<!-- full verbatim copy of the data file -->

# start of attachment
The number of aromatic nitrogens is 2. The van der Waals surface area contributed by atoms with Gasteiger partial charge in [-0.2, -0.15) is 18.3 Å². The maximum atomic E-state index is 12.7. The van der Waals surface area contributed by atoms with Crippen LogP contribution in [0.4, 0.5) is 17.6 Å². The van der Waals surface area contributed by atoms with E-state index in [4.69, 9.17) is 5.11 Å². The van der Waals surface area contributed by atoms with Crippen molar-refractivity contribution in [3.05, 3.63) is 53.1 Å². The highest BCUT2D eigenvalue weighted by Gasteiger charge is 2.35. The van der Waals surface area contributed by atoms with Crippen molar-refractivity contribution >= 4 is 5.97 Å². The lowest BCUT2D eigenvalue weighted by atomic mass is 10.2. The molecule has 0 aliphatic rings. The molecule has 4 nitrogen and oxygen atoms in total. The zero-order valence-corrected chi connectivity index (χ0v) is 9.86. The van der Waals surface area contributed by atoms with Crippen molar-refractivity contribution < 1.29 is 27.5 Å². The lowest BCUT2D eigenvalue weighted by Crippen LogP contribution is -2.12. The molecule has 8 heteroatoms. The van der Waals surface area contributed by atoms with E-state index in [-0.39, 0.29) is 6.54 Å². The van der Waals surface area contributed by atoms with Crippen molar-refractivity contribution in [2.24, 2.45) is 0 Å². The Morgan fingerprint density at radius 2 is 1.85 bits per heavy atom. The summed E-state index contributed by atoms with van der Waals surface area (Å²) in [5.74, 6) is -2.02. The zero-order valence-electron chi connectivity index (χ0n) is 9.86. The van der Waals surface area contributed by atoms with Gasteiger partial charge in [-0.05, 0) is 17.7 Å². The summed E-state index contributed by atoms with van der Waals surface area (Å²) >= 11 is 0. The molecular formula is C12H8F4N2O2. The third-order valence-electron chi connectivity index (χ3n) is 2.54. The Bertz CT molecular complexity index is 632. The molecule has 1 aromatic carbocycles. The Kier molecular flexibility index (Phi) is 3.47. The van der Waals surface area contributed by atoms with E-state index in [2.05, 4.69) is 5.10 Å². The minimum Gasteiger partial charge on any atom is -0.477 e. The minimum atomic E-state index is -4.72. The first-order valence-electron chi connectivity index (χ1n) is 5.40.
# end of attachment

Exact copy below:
The number of aromatic nitrogens is 2. The van der Waals surface area contributed by atoms with Gasteiger partial charge in [-0.2, -0.15) is 18.3 Å². The maximum atomic E-state index is 12.7. The van der Waals surface area contributed by atoms with Crippen LogP contribution in [0.4, 0.5) is 17.6 Å². The van der Waals surface area contributed by atoms with E-state index in [4.69, 9.17) is 5.11 Å². The van der Waals surface area contributed by atoms with Crippen molar-refractivity contribution in [3.05, 3.63) is 53.1 Å². The highest BCUT2D eigenvalue weighted by Gasteiger charge is 2.35. The van der Waals surface area contributed by atoms with Crippen molar-refractivity contribution >= 4 is 5.97 Å². The lowest BCUT2D eigenvalue weighted by atomic mass is 10.2. The molecule has 0 aliphatic rings. The molecule has 4 nitrogen and oxygen atoms in total. The zero-order valence-corrected chi connectivity index (χ0v) is 9.86. The van der Waals surface area contributed by atoms with Crippen molar-refractivity contribution < 1.29 is 27.5 Å². The lowest BCUT2D eigenvalue weighted by Crippen LogP contribution is -2.12. The molecule has 8 heteroatoms. The van der Waals surface area contributed by atoms with E-state index in [-0.39, 0.29) is 6.54 Å². The van der Waals surface area contributed by atoms with Crippen molar-refractivity contribution in [2.24, 2.45) is 0 Å². The Morgan fingerprint density at radius 2 is 1.85 bits per heavy atom. The summed E-state index contributed by atoms with van der Waals surface area (Å²) in [5.74, 6) is -2.02. The zero-order valence-electron chi connectivity index (χ0n) is 9.86. The van der Waals surface area contributed by atoms with Gasteiger partial charge in [-0.05, 0) is 17.7 Å². The summed E-state index contributed by atoms with van der Waals surface area (Å²) >= 11 is 0. The molecular formula is C12H8F4N2O2. The third-order valence-electron chi connectivity index (χ3n) is 2.54. The Bertz CT molecular complexity index is 632. The molecule has 1 aromatic carbocycles. The Kier molecular flexibility index (Phi) is 3.47. The van der Waals surface area contributed by atoms with E-state index in [2.05, 4.69) is 5.10 Å². The minimum Gasteiger partial charge on any atom is -0.477 e. The minimum atomic E-state index is -4.72. The first-order valence-electron chi connectivity index (χ1n) is 5.40.